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Stephen Colbert hosted a Daily Show reunion on The Late Show Tuesday that brought back together Jon Stewart, John Oliver, Samantha Bee, Ed Helms and Rob Corddry. I've never watched any of these shows, but I am aware of these very funny, talented folks. John Oliver was great on NBC's 'Community'.

"This arrangement we have right now is exactly something we would have made fun of on The Daily Show - because it looks like a morning show right now," Colbert joked as the former castmates gathered around together to tell stories from their time on the satirical news program.

Colbert who started on The Daily Show in 1997 before moving onto The Colbert Report and now The Late Show, also shared clips from the group's early field pieces that included Corddry dressing up in a leotard to investigate the Spider-Man craze, Helms getting a mole removed, Oliver tripping and breaking his nose news during a Civil War reenactment and Bee learning about gay penguins.

"I would spend days with the worst homophobes, and sometimes the worst people you could possibly imagine, and you have to get them to engage in this big sketch that you've done," Bee said of how she was afraid of physical confrontation during filming of the field pieces.

"You've taken three airplanes to get there, and you need them to give you some content, and you have to be nice to them all day," the Full Frontal host continued.

At one point, Stewart, while admiring his former castmates joked, "Why has age ravaged me? "You were the ones out in the field. I'm in a studio surrounded by craft services, yet in a Benjamin Button scenario, I'm at the beginning of the movie, and you all seem fine. I find this very peculiar."

The reunion also included Stewart making a large Italian sub for current Daily Show host Trevor Noah, Colbert and Stewart discussing the recent firing of FBI director James Comey and a comedy sketch that looked back at Colbert's last days working on The Daily Show.

Be Well,
Steve


Comments? Questions? Nooz? Email Steve



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Richard Simmons sues National Enquirer over sex-change story
Richard Simmons is taking the company behind The National Enquirer and Radar Online to court over a series of stories that claim the fitness guru is undergoing a sex-change.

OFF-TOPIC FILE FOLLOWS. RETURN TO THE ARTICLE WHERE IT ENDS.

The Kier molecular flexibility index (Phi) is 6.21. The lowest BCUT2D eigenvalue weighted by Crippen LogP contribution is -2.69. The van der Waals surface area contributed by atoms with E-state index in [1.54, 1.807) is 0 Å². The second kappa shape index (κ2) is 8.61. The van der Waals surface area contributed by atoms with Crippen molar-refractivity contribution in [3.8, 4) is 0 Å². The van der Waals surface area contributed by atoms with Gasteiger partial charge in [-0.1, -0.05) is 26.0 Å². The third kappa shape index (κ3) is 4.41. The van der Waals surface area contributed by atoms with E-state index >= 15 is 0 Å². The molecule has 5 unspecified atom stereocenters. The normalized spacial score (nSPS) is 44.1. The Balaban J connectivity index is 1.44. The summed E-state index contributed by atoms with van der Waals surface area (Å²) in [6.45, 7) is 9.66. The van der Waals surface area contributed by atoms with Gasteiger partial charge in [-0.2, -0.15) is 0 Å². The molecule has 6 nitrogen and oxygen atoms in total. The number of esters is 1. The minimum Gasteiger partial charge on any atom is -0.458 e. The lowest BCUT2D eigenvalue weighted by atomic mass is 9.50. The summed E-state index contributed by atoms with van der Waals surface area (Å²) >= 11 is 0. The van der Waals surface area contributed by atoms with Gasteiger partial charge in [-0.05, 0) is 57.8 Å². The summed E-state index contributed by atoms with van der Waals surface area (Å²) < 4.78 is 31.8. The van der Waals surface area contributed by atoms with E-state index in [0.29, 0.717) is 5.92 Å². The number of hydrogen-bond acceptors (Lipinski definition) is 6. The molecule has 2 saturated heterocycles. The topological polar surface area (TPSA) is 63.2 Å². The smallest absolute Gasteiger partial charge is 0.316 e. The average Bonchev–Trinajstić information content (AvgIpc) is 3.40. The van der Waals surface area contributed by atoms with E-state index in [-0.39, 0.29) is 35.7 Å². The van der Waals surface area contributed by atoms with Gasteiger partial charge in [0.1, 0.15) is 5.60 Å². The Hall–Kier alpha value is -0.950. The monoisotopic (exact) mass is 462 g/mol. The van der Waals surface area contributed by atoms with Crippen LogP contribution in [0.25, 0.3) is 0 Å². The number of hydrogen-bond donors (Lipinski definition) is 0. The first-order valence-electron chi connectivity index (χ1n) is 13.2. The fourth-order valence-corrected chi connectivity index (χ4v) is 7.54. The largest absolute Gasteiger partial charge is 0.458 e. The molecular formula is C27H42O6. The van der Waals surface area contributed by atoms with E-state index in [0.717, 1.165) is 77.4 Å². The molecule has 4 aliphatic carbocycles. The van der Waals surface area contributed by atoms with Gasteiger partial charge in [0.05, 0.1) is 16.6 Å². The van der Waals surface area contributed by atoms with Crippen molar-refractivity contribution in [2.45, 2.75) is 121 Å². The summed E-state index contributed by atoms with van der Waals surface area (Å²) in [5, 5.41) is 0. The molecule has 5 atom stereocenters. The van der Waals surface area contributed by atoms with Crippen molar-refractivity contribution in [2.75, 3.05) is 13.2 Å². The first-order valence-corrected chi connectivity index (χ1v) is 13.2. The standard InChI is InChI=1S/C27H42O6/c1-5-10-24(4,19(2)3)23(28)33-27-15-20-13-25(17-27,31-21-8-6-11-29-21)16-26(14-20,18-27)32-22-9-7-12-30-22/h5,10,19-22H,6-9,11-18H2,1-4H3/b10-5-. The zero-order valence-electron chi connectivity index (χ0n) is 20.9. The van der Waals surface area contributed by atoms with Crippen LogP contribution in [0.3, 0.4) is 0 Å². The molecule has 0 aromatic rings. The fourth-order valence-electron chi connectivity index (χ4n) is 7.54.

"This case is about a particularly egregious and hurtful campaign of defamations and privacy invasions, falsely asserting that Mr. Simmons is transitioning from a male to a female, including 'shocking sex surgery,' breast implants, hormone treatments and consultations on medical castration," the lawsuit filed in Los Angeles Superior Court against American Media Inc. on Monday states.

Simmons' lawsuit also calls the stories "offensive" as the 68-year-old "fully supports individual autonomy and the essential human dignity of every person to make his or her own personal choices regarding sexual identity."

"The National Enquirer and Radar Online have cheaply and crassly commercialized and sensationalized an issue that ought to be treated with respect and sensitivity," it continues.

In a statement to NBC News, American Media Inc. stated that they will defend themselves "vigorously" noting, "We stand by our reporting about him, all of which was based on solid sourcing and material evidence."

In response, Simmons' manager Michael Catalano added, "People have a right to privacy, and just because someone is a public figure doesn't mean their right to privacy is gone."

The lawsuit also labels Simmons' former associate Mauro Oliveira has having pitched the ideas for the stories to The National Enquirer while he blackmailed his former employer. "While pitching around these ideas, Mr. Oliveira was simultaneously blackmailing Mr. Simmons, sending him emails and threatening to destroy his reputation with damaging press coverage unless Mr. Simmons paid Mr. Oliveira to stop," the complaint says.

According to Simmons, Oliveira had previously sold several stories to the publication about the reason behind his absence from the public eye since February 2014.

Simmons in April shared with his fans on Facebook an update on his health and well-being assuring fans that he was healthy despite his recent medical issues and his absence from the public eye. That same month, he was hospitalized for three days to treat "severe indigestion" before returning home.


2018 Grammy Awards ceremony to take place at NYC's Madison Square Garden
The 2018 Grammy Awards ceremony is to take place Jan. 28 at Madison Square Garden in New York, The Recording Academy announced Tuesday.

The gala honoring excellence across all genres of music will be broadcast on CBS.

"While we're best known for Music's Biggest Night, we serve the music community year-round, and a large part of that community is alive and thriving in New York City and on the East Coast," Recording Academy President/Chief Executive Officer Neil Portnow said in a statement. "As a native New Yorker and lifelong supporter of the city's vibrant arts scene, I couldn't be more excited to return in 2018 and celebrate 60 years of honoring the best of the best in recorded sound in the world-class venue that is Madison Square Garden."